19. #19
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    Quote Originally Posted by Giant40 View Post
    Since I'm a novice at bike mechanics, I want to make sure I get this right. If the wheel is mounted on the bike and I have the wheel laying flat on the floor, which way will the bike be laying? Will the cassette be facing the ground, or upwards? I did spray it in the area you indicated in the past, but I had the bike upside down which may have caused it to not work.
    You'd want the bike laying flat with the chain on the top. Before laying it down shift to a larger rear sprocket to get that chain out of the way, and you'll be spinning the wheel rather than the sprockets to get the motion needed to circulate the solvent.

    As I said earlier, this is a messy process, doing it on the bike is messier yet.

    As soon as you clear this hurdle, find a bike co-op, or a shop offering basic repair courses. Flats are common enough that you don't want toride beyond walking distance from home if you cannot fix a flat, which involves wheel removal and remounting. This is easy enough stuff to learn that I believe everyone over 10 years old should be able to do it.
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    An ounce of diagnosis is worth a pound of cure.

    “Never argue with an idiot. He will only bring you down to his level and beat you with experience.”, George Carlin

    “One accurate measurement is worth a thousand expert opinions” - Adm Grace Murray Hopper - USN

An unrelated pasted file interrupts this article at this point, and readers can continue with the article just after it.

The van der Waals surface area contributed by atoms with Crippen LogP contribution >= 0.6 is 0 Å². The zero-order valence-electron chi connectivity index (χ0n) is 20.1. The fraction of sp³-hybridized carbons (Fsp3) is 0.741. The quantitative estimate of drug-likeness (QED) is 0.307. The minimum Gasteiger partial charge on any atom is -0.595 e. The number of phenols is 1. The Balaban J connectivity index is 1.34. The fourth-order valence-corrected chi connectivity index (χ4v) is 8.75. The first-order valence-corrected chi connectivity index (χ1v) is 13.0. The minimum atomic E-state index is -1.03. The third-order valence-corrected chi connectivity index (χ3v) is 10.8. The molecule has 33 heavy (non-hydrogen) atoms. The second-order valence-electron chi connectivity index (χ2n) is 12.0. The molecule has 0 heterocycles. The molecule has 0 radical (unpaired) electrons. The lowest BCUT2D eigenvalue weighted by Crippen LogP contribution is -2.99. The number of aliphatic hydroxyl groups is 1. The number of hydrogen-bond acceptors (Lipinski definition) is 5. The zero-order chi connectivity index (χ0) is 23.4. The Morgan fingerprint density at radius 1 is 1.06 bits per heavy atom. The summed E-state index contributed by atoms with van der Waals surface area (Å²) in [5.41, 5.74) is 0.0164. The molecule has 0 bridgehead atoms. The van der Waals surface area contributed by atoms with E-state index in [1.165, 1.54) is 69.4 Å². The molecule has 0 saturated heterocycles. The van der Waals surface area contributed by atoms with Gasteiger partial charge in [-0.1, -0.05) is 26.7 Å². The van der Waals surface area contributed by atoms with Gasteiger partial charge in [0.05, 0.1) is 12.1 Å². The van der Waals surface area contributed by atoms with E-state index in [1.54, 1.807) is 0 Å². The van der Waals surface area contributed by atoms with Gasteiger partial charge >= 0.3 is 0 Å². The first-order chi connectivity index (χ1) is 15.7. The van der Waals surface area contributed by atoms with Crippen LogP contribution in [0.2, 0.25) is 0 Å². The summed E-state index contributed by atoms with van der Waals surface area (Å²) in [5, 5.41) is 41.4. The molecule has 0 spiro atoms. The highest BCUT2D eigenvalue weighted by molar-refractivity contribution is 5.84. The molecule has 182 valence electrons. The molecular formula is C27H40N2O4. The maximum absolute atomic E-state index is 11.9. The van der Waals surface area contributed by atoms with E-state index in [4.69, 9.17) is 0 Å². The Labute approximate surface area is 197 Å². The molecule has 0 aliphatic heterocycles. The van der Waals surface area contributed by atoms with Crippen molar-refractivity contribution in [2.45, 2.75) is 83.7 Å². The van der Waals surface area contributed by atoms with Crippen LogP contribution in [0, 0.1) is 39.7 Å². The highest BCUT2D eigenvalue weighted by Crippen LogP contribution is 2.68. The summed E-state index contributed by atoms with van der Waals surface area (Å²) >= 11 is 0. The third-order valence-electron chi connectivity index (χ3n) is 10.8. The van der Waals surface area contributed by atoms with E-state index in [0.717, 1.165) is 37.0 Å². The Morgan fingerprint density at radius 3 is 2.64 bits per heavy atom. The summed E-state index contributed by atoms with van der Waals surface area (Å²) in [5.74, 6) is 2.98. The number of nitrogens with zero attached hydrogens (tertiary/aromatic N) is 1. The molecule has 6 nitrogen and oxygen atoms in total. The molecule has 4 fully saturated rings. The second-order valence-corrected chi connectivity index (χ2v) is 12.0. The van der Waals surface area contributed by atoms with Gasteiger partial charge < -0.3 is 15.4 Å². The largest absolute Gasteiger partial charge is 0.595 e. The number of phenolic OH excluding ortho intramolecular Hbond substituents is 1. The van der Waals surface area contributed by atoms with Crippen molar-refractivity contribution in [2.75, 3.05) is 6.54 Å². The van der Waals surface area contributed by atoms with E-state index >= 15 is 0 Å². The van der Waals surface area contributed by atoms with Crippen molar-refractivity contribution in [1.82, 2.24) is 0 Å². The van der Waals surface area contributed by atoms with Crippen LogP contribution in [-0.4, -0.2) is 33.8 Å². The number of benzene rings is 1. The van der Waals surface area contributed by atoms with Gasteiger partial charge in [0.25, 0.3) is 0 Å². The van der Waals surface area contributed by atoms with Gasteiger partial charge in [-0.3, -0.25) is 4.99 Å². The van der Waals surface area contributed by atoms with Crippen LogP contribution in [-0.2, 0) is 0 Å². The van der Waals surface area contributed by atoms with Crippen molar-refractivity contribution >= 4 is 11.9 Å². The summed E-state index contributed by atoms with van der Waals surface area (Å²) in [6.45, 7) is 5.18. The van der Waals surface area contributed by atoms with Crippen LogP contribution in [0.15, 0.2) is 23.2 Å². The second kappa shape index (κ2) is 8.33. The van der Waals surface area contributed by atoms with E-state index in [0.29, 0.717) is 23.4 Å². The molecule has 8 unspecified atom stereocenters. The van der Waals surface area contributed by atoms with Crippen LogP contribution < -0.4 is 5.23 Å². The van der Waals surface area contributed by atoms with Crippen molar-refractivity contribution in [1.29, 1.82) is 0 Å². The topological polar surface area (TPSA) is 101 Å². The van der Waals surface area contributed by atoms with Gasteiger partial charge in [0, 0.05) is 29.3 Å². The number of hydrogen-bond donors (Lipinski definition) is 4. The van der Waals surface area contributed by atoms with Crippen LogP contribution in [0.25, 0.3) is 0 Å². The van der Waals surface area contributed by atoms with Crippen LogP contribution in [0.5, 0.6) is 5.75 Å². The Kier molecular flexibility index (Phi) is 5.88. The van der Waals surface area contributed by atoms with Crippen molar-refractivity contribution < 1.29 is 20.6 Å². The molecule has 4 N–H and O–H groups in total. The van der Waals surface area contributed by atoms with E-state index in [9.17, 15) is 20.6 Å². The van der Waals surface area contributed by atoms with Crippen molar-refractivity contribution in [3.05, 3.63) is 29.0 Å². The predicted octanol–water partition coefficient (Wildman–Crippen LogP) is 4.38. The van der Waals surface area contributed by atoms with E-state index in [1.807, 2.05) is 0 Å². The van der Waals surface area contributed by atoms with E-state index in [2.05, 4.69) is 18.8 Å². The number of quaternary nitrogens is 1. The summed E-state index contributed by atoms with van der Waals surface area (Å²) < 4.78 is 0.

WARNING, I'm from New York. Thin skinned people should maintain safe distance.

  20. #20
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    Quote Originally Posted by FBinNY View Post
    You'd want the bike laying flat with the chain on the top. Before laying it down shift to a larger rear sprocket to get that chain out of the way, and you'll be spinning the wheel rather than the sprockets to get the motion needed to circulate the solvent.

    As I said earlier, this is a messy process, doing it on the bike is messier yet.

    As soon as you clear this hurdle, find a bike co-op, or a shop offering basic repair courses. Flats are common enough that you don't want toride beyond walking distance from home if you cannot fix a flat, which involves wheel removal and remounting. This is easy enough stuff to learn that I believe everyone over 10 years old should be able to do it.
    I'll be doing it outside, so the mess to clean up will be minimal. The reason I'd do it with the wheel still on the bike is so that I can spin the wheel easier.

  21. #21
    S'Cruzer pierce's Avatar
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    Quote Originally Posted by Giant40 View Post
    I'll be doing it outside, so the mess to clean up will be minimal. The reason I'd do it with the wheel still on the bike is so that I can spin the wheel easier.

    you can spin the freewheel much faster than the whole wheel.